Advertisement

Formalizing Risk Strategies and Risk Strategy Equilibrium in Agent Interactions Modeled as Infinitely Repeated Games

  • Ka-man Lam
  • Ho-fung Leung
Part of the Lecture Notes in Computer Science book series (LNCS, volume 4088)

Abstract

To design intelligent agents for multi-agent applications, like auctions and negotiations, we need to first analyze how agents should interact in these applications. Game theory is a tool, which can be used. In game theory, decision-making often depends on probability and expected utility. However, decision makers usually violate the expected utility theory when there is risk in the choices. Instead, decision makers make decisions according to their attitudes towards risk. Also, reputations of other agents in making certain actions also affect decision-making. In this paper, we make use of risk attitude, reputation and utility for making decisions. We define the concepts of risk strategies, risk strategy equilibrium, and a formalized way to find the risk strategy equilibrium in infinitely repeated games. Simulations show that players get higher payoff by using risk strategies than using other game theoretic strategies.

Keywords

Nash Equilibrium Game Theory Mixed Strategy Pure Strategy Intelligent Agent 
These keywords were added by machine and not by the authors. This process is experimental and the keywords may be updated as the learning algorithm improves.

Preview

Unable to display preview. Download preview PDF.

Unable to display preview. Download preview PDF.

References

  1. 1.
    Gagne, R.: The Conditions of Learning. Holt, Rinehart and Winston, New York (1985)Google Scholar
  2. 2.
    He, M., Leung, H.F., Jennings, N.: A fuzzy-logic based bidding strategy for autonomous agents in continuous double auctions. IEEE Transactions on Knowledge and Data Engineering 15(6), 985–1003 (2003)Google Scholar
  3. 3.
    Amosweb economic gloss, http://www.amosweb.com/gls
  4. 4.
    Kahneman, D., Tversky, A.: Prospect theory: An analysis of decision under risk. Econometrica 47(2), 263–291 (1979)MATHCrossRefGoogle Scholar
  5. 5.
    Lam, K.M., Leung, H.F.: Risk strategies and risk strategy equilibrium in agent interactions modeled as normal repeated 2 ×2 risk games. In: The Eighth Pacific Rim International Workshop on Multi-Agents (Paper received the Best Paper Award) (2005)Google Scholar
  6. 6.
    Lam, K.M., Leung, H.F.: A trust/honesty model with adaptive strategy for multiagent semi-competitive environments. Autonomous Agents and Multi-Agent Systems (to appear)Google Scholar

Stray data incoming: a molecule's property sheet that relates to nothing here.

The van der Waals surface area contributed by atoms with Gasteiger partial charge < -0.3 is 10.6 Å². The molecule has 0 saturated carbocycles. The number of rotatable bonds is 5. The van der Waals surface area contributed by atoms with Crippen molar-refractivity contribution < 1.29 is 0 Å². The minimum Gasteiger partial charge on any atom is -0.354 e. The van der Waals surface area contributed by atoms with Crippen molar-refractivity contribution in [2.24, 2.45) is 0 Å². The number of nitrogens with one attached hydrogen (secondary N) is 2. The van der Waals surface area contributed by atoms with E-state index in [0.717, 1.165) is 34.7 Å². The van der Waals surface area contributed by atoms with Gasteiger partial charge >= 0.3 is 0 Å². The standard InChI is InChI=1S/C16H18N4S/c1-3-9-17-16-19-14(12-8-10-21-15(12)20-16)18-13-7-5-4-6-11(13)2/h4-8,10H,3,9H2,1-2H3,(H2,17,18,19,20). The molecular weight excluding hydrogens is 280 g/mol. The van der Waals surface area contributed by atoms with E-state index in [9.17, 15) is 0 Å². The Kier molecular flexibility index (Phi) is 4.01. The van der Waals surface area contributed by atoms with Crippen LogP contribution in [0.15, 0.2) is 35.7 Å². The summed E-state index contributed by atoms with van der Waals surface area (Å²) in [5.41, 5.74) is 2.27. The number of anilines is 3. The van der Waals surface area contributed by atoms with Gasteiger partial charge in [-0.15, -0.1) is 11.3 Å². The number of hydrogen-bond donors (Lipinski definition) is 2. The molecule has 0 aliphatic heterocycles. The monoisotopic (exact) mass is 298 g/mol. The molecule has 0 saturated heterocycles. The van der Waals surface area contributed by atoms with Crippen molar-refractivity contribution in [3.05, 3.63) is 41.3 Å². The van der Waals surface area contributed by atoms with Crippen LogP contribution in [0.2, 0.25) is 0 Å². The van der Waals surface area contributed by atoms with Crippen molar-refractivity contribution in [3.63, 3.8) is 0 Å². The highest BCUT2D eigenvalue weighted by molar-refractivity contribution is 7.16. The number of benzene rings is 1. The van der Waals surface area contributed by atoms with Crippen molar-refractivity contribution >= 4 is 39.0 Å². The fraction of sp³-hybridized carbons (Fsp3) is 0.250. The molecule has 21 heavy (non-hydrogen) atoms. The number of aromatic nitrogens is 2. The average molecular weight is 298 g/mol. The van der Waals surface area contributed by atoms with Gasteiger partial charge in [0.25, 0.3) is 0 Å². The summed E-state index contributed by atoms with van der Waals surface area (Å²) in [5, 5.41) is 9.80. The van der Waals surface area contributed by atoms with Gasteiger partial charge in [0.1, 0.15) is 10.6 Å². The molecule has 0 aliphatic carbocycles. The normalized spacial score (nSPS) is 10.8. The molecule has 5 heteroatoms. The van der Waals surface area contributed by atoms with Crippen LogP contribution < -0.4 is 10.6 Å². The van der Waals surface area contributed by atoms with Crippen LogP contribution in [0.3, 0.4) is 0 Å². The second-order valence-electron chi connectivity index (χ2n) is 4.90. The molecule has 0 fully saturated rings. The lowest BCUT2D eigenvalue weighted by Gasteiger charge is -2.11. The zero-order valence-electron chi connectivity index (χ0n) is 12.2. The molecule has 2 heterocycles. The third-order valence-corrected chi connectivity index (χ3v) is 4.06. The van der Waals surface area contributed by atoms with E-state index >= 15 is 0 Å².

7. 7.
    Liu, Y., Goodwin, R., Keonig, S.: Risk-averse auction agents. In: Proceedings of Autonomous Agents and Multi-Agent Systems, pp. 353–360 (2003)Google Scholar
  8. 8.
    Luce, R.D., Raiffa, H.: Games and Decisions. John Wiley and Sons, New York (1957)MATHGoogle Scholar
  9. 9.
    Mui, L., Mohtashemi, M., Halberstadt, A.: A computational model of trust and reputation. In: Proceedings of 35th Hawaii International Conference on System Science (2002)Google Scholar
  10. 10.
    Nash, J.F.: Equilibrium points in n-person games. In: Proceedings of the National Academy of Science of the United States of America, pp. 48–49 (1950)Google Scholar
  11. 11.
    Osborne, M.J., Rubinstein, A.: A Course in Game Theory. MIT Press, Cambridge (1994)MATHGoogle Scholar
  12. 12.
    Rubiera, J.C., Lopez, J.M.M., Muro, J.D.: A fuzzy model of reputation in multi-agent systems. In: Proceedings of the Fifth International Conference on Autonomous Agents, pp. 25–26 (2001)Google Scholar
  13. 13.
    Sabater, J., Sierra, C.: Regret: A reputation model for gregarious societies. In: Proceedings of Fourth International Workshop on Deception, Fraud and Trust in Agent Societies (2001)Google Scholar
  14. 14.
    Sartain, A.Q., North, A.J., Strange, J.R., Chapman, H.M.: Psychology | Understanding Human Behavior. McGraw-Hill, New York (1962)Google Scholar
  15. 15.
    Staw, B.M., Sandelands, L.E., Dutton, J.E.: Threat-rigidity effects in organizational behavior: A multilevel analysis. Administrative Science Quarterly 26, 501–524 (1981)CrossRefGoogle Scholar
  16. 16.
    von Neumann, J., Morgenstern, O.: Theory of Games and Economic Behavior. Princeton University Press, Princeton (1944)MATHGoogle Scholar

Copyright information

© Springer-Verlag Berlin Heidelberg 2006

Authors and Affiliations

  • Ka-man Lam
    • 1
  • Ho-fung Leung
    • 1
  1. 1.Department of Computer Science and EngineeringThe Chinese University of Hong Kong 

Personalised recommendations